The windshield on my Dutch has about 5200 sq inches, give or take. 1.6 psi over 5200 sq inches equals-- 8320 lbs of force pushing the windshield out of the coach! Over 4 tons of pressure! Sounds pretty convincing, doesn't it? 1.6psi sounds like it can be a lot of pressure. Just by way of comparison, when you're flying high in an airliner the pressure differential (dp) between the inside of the plane and the outside usually runs on the order of 8psi.

Remember what I said before about "...Not a strong point, mind you, and surrounded by a load of assumptions, caveats and provisos..."? Well, the two biggest assumptions are 1) that the entire coach structure is absolutely, positively airtight through the whole procedure, and 2) the windshield mounting seal is the weakest structural point in the entire coach. If both of these were true, then the windshield might pop loose from its seal, but I don't think it would explode outward.

But in fact, neither of these is true, so I will downgrade my previous comment from "utter tripe" to the more simple "tripe".
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Old 10-22-2014, 02:07 PM   #19
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So far the responses are much more reserved and polite than that I gave my friends. I'd repeat it but the moderators would kick me off.

What's sad is our friends are trusting and believed the guy. Makes you wonder how many other newbies have been mislead by total nonsense.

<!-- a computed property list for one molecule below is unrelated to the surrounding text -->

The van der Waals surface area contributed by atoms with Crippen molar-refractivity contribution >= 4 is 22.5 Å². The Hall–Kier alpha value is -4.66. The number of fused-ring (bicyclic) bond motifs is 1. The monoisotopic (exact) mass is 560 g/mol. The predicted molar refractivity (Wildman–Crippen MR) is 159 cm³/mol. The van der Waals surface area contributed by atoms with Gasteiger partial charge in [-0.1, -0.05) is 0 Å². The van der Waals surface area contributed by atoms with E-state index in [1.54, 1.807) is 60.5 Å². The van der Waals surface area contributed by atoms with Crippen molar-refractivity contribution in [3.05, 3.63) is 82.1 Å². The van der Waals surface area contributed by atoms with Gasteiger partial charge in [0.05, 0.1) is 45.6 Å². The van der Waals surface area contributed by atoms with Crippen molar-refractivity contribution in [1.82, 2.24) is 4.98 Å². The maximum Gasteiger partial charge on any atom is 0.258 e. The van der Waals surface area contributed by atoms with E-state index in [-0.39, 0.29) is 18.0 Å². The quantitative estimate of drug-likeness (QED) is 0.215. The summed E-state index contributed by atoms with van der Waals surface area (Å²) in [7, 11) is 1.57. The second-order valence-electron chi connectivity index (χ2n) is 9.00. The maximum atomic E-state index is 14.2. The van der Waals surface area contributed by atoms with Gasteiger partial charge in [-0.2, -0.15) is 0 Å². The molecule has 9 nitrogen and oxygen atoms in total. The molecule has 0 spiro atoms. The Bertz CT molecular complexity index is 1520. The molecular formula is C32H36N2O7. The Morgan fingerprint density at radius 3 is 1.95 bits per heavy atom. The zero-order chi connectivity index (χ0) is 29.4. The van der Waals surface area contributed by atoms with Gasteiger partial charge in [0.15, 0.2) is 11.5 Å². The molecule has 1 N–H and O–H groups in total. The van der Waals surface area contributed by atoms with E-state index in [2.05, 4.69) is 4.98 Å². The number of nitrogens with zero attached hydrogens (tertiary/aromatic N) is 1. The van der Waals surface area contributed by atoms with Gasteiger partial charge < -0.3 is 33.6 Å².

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yes i can feel you there on the admin

many times i have seen a over use of power when there really is no need for it

even some thing small like this i am sure would be ..... hey where did i go
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Old 10-22-2014, 02:23 PM   #20
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Quote:
Originally Posted by JFXG View Post
Last night about midnight I read this thread, and responded with "utter tripe".

A bit later, as I was falling asleep, a little voice in my head kept whispering "What would Boyle say?" This morning the voice was still there, so after breakfast I started digging. Bottom line is that the tech has a point. Not a strong point, mind you, -in fact a rather weak one- and surrounded by a load of assumptions, caveats and provisos, but a point nonetheless.

Here's the nut, simply put. >>and for those of you who spent undergrad nights in an Irish Pub talking with Boyle, cut me some slack here. I'm dredging up stuff I paid very little attention to 50 years ago.<<

Air, for the most part, behaves in a linear way. If you have a certain amount of air in a container and you then squeeze the container down to reduce the volume, the air pressure on the inside of the container will increase proportionally. Volume down--pressure up. Volume up-pressure down. Simple. Cut the volume in half and the pressure doubles. Expand to double the volume and the pressure reduces by half. Easy beans.

My 40 ft Dutch has about 2200 cu ft of volume, give or take. If the kitchen and bedroom slides are already in they're not a factor. But if the living room slide is still out, that's another 220 cu ft +/-. So when I retract the LR slide I'm squeezing an additional 220 cf of air into a space that can only hold 2200 cf. I'm reducing the volume by 10%, so according to this guy Boyle the pressure inside the coach has to go up by 10%.